A Unique Method for Machine Learning Interpretability: Game Theory & Shapley Values!

Let’s roll back the time to 2007 when the first-ever cricket T20 World Cup was organized. The world was harping about it but the cricket associations were looking at it with caution – the commercial breaks were reduced from 99 seconds to 39 seconds. Ouch! That’s quite a bit of a reduction in revenue. But this decision was the most rewarding one in the long run, and now its the highest revenue grossing format in the history of cricket! The world will be taken by storm by the Indian Cricket Team at the T-20 World Cup in 2020! Our captain Virat Kohli will once again be in the spotlight for taking critical decisions. Isn’t that a very stressful job? Especially when the hopes of millions of people dwell upon you?

Why did your chatbot fail miserably ?

Meet Neo ! Neo is a talented developer who loves building stuff. One fine morning , Neo decides to take up a road, less travelled, decides to build a chatbot ! After a couple of keyword searches and skimming through dozens of articles with titles ‘build a chatbot in 5 mins’ , ‘chatbot from scratch’ etc, Neo figures out the basic components to be intent detection, Named Entity Recognition ,Text Matching for QnA . Another 30 mins of Google search and Neo has collected his arsenal, the state of the art implementations for these 3 components. His arsenal has the almighty Bert for NER, Ulmfit for Text classification, RoBERTa for text matching.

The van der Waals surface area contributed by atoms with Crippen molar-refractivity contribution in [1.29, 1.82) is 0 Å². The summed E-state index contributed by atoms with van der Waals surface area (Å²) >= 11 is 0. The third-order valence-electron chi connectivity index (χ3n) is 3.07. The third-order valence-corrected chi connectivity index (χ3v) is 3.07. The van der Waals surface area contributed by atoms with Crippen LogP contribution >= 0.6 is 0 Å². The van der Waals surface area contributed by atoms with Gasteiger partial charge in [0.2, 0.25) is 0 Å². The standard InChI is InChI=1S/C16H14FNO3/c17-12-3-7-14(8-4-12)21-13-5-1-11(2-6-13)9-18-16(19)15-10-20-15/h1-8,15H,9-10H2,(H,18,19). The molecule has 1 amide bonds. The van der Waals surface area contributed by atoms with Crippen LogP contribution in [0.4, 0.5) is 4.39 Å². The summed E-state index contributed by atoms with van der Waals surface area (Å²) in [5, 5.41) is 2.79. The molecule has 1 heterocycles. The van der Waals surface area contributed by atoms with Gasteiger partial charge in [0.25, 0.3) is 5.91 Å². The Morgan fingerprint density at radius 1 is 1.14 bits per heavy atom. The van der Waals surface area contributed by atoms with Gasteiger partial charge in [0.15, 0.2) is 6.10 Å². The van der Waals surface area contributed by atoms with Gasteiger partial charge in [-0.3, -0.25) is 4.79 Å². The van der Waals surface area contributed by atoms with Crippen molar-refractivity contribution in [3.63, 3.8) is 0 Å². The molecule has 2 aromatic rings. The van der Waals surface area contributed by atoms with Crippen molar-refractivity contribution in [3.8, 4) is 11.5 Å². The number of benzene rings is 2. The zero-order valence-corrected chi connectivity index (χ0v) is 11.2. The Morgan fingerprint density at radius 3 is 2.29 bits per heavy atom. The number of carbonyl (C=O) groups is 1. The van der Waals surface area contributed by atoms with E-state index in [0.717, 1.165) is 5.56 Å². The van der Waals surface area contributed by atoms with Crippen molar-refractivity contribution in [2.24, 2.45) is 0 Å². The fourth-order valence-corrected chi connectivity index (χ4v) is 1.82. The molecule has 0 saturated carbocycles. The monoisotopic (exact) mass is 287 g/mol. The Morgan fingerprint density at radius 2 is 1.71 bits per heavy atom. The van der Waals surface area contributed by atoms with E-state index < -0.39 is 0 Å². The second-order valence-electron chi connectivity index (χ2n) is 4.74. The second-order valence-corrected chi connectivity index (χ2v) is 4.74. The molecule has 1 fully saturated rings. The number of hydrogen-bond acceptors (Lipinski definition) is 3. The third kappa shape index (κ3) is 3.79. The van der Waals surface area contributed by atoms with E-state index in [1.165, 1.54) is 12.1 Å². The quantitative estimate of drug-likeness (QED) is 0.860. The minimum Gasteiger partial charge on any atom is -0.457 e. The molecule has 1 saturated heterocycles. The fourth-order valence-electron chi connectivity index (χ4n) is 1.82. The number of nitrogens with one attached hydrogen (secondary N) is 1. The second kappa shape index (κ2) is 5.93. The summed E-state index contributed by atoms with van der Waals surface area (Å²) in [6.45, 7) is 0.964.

DependencyTrees.jl is a Julia package for working with natural language sentence annotated with dependency structure. It provides implementations of dependency parse trees (DependencyTree), a treebank reader, and implementations of several transition systems with oracles.